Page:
I think we must all play the role of actual educators by way of providing facts and not opinions or emotional outbursts. I wrote a story in the book of an incident that happened to me while on the job as a Border Patrol Agent. The gentleman I encountered truly believed that he was above me simply because of my appearance and name tag. I chose to educate him and not escalate the situation with an emotional outburst. After that interaction, I earned the gentleman’s respect and he earned mine by showing me that he had learned the error in his thinking.
I’m a combat veteran who now has to deport people of my own Mexican Nationality because I have chosen to continue serving my country, the United States of America. And yet, I still have to educate people every single day of my patriotism and the struggles I’ve had to overcome in order to achieve the stability I now have.
Education is key.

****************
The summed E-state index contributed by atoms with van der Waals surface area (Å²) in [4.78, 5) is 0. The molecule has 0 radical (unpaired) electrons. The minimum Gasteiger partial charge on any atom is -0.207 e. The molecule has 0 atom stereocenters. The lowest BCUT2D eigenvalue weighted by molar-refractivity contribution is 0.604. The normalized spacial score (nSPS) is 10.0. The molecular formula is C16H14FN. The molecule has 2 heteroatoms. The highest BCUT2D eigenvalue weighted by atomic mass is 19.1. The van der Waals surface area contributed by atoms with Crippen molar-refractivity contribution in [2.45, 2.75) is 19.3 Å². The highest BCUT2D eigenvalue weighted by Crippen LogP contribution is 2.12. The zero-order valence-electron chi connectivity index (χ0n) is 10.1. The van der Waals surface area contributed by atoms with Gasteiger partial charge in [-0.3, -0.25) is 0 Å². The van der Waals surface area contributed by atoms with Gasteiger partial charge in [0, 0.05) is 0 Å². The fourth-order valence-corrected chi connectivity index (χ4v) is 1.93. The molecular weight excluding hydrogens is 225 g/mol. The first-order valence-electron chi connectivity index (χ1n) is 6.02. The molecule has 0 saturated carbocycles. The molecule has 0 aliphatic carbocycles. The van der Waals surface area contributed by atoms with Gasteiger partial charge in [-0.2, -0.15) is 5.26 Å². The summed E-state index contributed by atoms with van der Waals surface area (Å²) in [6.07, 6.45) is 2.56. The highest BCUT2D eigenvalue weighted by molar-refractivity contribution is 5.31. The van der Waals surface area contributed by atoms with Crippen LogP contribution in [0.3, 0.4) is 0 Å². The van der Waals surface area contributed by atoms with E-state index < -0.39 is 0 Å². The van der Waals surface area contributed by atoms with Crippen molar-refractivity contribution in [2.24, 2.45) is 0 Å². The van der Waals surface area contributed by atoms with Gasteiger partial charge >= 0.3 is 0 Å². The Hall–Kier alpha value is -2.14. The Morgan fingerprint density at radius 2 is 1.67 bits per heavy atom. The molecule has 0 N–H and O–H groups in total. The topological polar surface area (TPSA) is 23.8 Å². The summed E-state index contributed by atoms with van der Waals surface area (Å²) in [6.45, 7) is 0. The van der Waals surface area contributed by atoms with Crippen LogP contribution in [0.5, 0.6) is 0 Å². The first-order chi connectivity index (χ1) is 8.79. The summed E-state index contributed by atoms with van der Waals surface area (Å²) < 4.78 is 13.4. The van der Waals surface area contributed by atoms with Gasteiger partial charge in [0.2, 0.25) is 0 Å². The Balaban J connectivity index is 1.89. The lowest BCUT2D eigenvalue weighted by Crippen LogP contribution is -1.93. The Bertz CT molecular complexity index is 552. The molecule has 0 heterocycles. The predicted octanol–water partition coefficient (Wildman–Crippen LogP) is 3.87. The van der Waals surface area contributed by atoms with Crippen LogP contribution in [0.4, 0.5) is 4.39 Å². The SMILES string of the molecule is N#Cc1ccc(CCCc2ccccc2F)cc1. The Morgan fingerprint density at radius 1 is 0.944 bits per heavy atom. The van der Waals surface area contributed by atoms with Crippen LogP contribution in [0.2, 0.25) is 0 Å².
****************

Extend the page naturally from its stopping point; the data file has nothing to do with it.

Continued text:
“Being the only child of a single mother, Sergio was raised by his maternal grandparents in a South Texas region better known as the Rio Grande Valley. This memoir details the upbringing of a poor Migrant worker of Mexican descent having to pick crops for a living since the age of seven. As a way to break from the family cycle of picking crops and depending on government welfare programs, he joined the United States Army and served ten years active duty. He deployed to Bosnia-Herzegovina shortly after the Bosnian War only to find and deal with the aftermath of the genocide that took place there and be caught in the middle of several attacks. His experiences in Bosnia ultimately led to experiencing signs and symptoms related to PTSD. After completing ten years of military service, Sergio joined the U.S. Border Patrol. Being of Mexican descent, having family in south Texas, and in Mexico gave way to new issues of having to counter threats against his family and ill-willed opinions of him for arresting and deporting “his own kind.””